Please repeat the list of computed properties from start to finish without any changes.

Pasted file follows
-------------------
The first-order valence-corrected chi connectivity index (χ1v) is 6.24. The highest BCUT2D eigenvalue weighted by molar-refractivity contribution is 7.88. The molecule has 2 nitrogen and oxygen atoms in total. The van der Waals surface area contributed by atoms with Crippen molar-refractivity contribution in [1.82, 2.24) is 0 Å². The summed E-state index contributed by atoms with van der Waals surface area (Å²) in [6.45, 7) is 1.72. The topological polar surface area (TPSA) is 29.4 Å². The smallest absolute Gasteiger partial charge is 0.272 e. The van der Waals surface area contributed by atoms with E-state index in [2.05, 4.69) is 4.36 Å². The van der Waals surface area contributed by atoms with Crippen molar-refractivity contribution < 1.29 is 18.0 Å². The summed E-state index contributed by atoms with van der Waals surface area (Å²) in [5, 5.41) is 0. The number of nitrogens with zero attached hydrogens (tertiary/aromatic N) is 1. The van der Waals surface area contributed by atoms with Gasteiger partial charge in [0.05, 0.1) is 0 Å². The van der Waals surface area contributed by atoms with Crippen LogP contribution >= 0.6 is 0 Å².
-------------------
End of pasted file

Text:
The first-order valence-corrected chi connectivity index (χ1v) is 6.24. The highest BCUT2D eigenvalue weighted by molar-refractivity contribution is 7.88. The molecule has 2 nitrogen and oxygen atoms in total. The van der Waals surface area contributed by atoms with Crippen molar-refractivity contribution in [1.82, 2.24) is 0 Å². The summed E-state index contributed by atoms with van der Waals surface area (Å²) in [6.45, 7) is 1.72. The topological polar surface area (TPSA) is 29.4 Å². The smallest absolute Gasteiger partial charge is 0.272 e. The van der Waals surface area contributed by atoms with E-state index in [2.05, 4.69) is 4.36 Å². The van der Waals surface area contributed by atoms with Crippen molar-refractivity contribution < 1.29 is 18.0 Å². The summed E-state index contributed by atoms with van der Waals surface area (Å²) in [5, 5.41) is 0. The number of nitrogens with zero attached hydrogens (tertiary/aromatic N) is 1. The van der Waals surface area contributed by atoms with Gasteiger partial charge in [0.05, 0.1) is 0 Å². The van der Waals surface area contributed by atoms with Crippen LogP contribution >= 0.6 is 0 Å².